To evaluate the potential impact of additional UFH, the rates of catheter thrombus and major bleeding were examined separately using 2 approaches. In patients randomized to enoxaparin, the use of protocol-mandated UFH during PCI was assessed according to whether the PCI was performed <6 h of the last enoxaparin dose (where no UFH was given by protocol) or >6 h after the last enoxaparin dose (where UFH was recommended). The use of additional open-label UFH immediately before PCI was evaluated in both treatment groups.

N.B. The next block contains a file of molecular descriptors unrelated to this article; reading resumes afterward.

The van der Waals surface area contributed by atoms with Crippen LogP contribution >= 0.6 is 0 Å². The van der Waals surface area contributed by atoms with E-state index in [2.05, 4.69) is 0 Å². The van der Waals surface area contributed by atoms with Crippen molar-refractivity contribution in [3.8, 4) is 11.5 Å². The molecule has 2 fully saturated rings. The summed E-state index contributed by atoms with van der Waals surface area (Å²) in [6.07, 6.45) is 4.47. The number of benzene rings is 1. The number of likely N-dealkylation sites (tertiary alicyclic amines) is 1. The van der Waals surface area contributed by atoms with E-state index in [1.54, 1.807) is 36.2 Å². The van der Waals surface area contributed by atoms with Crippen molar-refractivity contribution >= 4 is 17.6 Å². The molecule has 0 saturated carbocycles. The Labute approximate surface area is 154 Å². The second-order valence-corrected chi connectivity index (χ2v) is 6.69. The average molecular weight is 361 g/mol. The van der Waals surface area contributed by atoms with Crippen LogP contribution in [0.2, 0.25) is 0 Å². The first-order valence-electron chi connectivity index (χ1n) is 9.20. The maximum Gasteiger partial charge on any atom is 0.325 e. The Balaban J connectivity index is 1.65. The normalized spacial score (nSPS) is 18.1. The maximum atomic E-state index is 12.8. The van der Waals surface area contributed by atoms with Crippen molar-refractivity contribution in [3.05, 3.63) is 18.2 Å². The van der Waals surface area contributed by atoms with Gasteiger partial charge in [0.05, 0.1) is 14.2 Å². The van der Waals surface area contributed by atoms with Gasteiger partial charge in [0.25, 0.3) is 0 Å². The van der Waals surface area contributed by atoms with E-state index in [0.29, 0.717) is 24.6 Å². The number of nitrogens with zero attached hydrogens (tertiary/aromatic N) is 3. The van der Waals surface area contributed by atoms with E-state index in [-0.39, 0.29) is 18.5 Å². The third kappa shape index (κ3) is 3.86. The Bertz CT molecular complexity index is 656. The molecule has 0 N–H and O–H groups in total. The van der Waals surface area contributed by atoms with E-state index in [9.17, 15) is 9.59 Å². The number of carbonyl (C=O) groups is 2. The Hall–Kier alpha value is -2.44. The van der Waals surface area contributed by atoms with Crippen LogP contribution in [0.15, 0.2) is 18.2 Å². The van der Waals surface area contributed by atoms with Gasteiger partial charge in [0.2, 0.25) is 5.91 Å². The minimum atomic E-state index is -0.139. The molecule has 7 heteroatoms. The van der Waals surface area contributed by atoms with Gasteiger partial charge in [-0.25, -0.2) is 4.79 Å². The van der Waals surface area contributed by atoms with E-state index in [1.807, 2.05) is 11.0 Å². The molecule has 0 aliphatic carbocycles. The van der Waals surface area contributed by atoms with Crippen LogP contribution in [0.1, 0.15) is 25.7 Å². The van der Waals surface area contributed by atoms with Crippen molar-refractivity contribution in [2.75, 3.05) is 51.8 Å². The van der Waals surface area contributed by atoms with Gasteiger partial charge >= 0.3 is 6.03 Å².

An intention-to-treat approach was used for all analyses. All patients undergoing PCI during the study treatment period were included. All events occurring from randomization up to 9, 30, and 180 days were included in the analysis. Event rates within each group were calculated using the Kaplan-Meier estimator. For death, MI, stroke, and bleeding, the hazard ratio (HR) and 2-sided 95% confidence interval (CI) were calculated with use of the Cox proportional hazards model, with treatment effect as the only covariate. For all other comparisons, means and proportions were compared using the unpaired ttest and chi-square test, respectively. A chi-square test was also used to compare the groups for major bleeding according to day after randomization. Separate analyses were performed comparing the treatment groups according to whether PCI was performed within 6 h of the last study drug administration (where fondaparinux was compared with enoxaparin) or more than 6 h from the last study drug administration (where fondaparinux was compared with the combination of enoxaparin and protocol-mandated UFH), and according to whether open-label UFH was used. All analyses were performed using SAS version 9.1 (SAS Institute Inc., Cary, North Carolina).